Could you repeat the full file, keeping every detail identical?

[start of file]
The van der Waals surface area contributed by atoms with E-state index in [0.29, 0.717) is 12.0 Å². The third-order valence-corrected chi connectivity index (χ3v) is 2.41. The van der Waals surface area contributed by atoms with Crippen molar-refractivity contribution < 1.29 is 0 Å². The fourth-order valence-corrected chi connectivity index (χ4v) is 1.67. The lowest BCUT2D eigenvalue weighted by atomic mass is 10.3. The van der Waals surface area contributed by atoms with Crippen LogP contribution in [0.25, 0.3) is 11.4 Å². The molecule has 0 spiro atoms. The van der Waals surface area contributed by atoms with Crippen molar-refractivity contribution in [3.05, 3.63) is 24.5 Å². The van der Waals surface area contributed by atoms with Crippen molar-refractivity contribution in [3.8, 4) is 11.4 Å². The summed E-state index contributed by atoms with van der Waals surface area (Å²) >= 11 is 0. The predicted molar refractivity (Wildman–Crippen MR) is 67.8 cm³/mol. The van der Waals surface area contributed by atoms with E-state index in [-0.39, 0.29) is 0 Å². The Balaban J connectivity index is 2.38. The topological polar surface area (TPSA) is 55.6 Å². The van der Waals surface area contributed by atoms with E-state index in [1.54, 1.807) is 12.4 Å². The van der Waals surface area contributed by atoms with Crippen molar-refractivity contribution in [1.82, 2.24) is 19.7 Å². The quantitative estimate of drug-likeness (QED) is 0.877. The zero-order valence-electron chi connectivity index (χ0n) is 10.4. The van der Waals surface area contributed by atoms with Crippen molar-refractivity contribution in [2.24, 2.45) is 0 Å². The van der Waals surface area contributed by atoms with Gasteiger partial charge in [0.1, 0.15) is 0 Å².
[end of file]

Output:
The van der Waals surface area contributed by atoms with E-state index in [0.29, 0.717) is 12.0 Å². The third-order valence-corrected chi connectivity index (χ3v) is 2.41. The van der Waals surface area contributed by atoms with Crippen molar-refractivity contribution < 1.29 is 0 Å². The fourth-order valence-corrected chi connectivity index (χ4v) is 1.67. The lowest BCUT2D eigenvalue weighted by atomic mass is 10.3. The van der Waals surface area contributed by atoms with Crippen LogP contribution in [0.25, 0.3) is 11.4 Å². The molecule has 0 spiro atoms. The van der Waals surface area contributed by atoms with Crippen molar-refractivity contribution in [3.05, 3.63) is 24.5 Å². The van der Waals surface area contributed by atoms with Crippen molar-refractivity contribution in [3.8, 4) is 11.4 Å². The summed E-state index contributed by atoms with van der Waals surface area (Å²) >= 11 is 0. The predicted molar refractivity (Wildman–Crippen MR) is 67.8 cm³/mol. The van der Waals surface area contributed by atoms with E-state index in [-0.39, 0.29) is 0 Å². The Balaban J connectivity index is 2.38. The topological polar surface area (TPSA) is 55.6 Å². The van der Waals surface area contributed by atoms with E-state index in [1.54, 1.807) is 12.4 Å². The van der Waals surface area contributed by atoms with Crippen molar-refractivity contribution in [1.82, 2.24) is 19.7 Å². The quantitative estimate of drug-likeness (QED) is 0.877. The zero-order valence-electron chi connectivity index (χ0n) is 10.4. The van der Waals surface area contributed by atoms with Crippen molar-refractivity contribution in [2.24, 2.45) is 0 Å². The van der Waals surface area contributed by atoms with Gasteiger partial charge in [0.1, 0.15) is 0 Å².